There’s the old-school R&B feel with songs like ‘Ain’t Good Enough for You’ (with a shout out to the up & coming Iovine) and even his recording of the the song he wrote for Elvis Presley – ‘Fire’ – which he and Steve jammed up in about 20 minutes (The Pointer Sisters would have a huge hit with it) and his own ‘Because The Night’.
This album also showcases just how much of a craftsman Bruce is – the early versions of songs that would make Darkness here demonstrate just how determined he was to work a song to get it to perfection. Take ‘Racing in the Street ’78’ as an example, how many other artists would release the version included here once they’d hit it? Not Bruce; he refined this further, working on the details until a line like “Other guys do it cause they don’t know what else they can do, well and they just hang around in an empty home, waking up in a world that somebody else owns, and tonight tonight the strip’s just right…” became that beautiful punching line “Some guys they just give up living and start dying little by little, piece by piece. Some guys come home from work and wash up, and go racin’ in the street”.
It’s also a real insight into the creative process to hear ‘Candy’s Boy’ as something of an E Street waltz before Bruce took his axe to it and turned it into the turbo-charged (really been listening to a lot of The Boss’ car songs) ‘Candy’s Room’ for Darkness or the ‘Come On (Let’s Go Out Tonight)’ would be similarly parred down into ‘Factory’. Not only that but, in the same way as Tracks would reveal, Bruce would take a ‘discarded’ song and strip it for parts when he needed to make another song work. Any fan listening to ‘Spanish Eye’s for example is going to sit up in their car seat (or comfy chair) and say “hang on a bloody second”**…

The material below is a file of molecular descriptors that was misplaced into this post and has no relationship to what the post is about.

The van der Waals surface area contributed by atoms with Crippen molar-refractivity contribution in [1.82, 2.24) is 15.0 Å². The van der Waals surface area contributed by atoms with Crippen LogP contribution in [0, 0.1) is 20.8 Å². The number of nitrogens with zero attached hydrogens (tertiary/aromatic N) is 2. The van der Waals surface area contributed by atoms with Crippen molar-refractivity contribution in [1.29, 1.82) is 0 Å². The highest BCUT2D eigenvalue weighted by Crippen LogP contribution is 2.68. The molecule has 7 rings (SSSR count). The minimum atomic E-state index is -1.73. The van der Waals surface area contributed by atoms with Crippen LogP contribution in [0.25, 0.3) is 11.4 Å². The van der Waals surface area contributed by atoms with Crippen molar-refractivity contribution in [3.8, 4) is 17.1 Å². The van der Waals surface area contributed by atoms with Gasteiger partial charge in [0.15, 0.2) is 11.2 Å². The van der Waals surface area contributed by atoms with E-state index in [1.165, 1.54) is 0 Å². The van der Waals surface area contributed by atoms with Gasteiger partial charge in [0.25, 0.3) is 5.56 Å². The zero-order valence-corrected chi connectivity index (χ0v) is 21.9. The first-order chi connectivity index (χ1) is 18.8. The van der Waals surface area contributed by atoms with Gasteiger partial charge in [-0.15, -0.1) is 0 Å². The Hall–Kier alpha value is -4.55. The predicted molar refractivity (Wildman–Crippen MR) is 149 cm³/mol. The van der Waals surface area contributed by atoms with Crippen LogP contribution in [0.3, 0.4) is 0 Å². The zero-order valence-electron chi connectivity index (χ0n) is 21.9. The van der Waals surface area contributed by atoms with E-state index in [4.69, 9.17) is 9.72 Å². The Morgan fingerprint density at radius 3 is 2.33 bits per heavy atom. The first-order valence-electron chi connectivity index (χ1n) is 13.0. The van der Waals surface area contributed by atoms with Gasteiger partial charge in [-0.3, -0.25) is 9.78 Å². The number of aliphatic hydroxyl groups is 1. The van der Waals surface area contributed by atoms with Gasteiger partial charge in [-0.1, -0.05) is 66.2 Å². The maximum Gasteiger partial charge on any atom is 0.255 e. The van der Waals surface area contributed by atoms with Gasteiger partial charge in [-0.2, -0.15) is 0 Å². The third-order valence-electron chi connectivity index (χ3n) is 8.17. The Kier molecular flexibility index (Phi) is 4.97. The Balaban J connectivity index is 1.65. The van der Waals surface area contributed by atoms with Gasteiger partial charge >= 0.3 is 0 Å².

But… but BUT. Here’s the thing. They all work in these versions too. The Promise is a fantastic album not just because it shows the different paths Bruce and these songs could’ve taken after Born To Run but because these songs are so fucking good as they are; they’re peak-period Springsteen songs recorded and mixed to a releasable state backed by one of the finest bands of its time. They could all just as easily made up an album and it would still be a solid contender. I’ve had this album spinning in my car again for the last week and I still keep stumbling across moments that make me go “shit, how did I miss that on first listen?”
While the songs here certainly point the way to what Darkness on the Edge of Town would become, they represent a ‘lost’ album, highlighting what was a very productive time for Bruce. It really isn’t just a collection of off-cuts, it’s a real insight into a creative genius hitting its stride and I’d gladly recommend that any ‘Springsteen newbie’ check out the songs on these two discs to discover what he’s all about than many a weaker studio album ‘proper’.
Highlights: ‘Racing in the Street – ’78’, ‘Gotta Get That Feeling’. ‘Wrong Side of the Street’, ‘Save My Love’, ‘It’s A Shame’, ‘Breakaway’, ‘The Promise’.
Not-so highlights: Again, pretty much into solid gold rankings now.
*Appel got $800,000 and retained 50% of rights to songs from up to and including BTR.
** or the less-British version. Interestingly the lyrics listed for this one on Springsteen’s site are nothing like the version on The Promise which begs the question as to how many versions of ‘Spanish Eyes’ there are.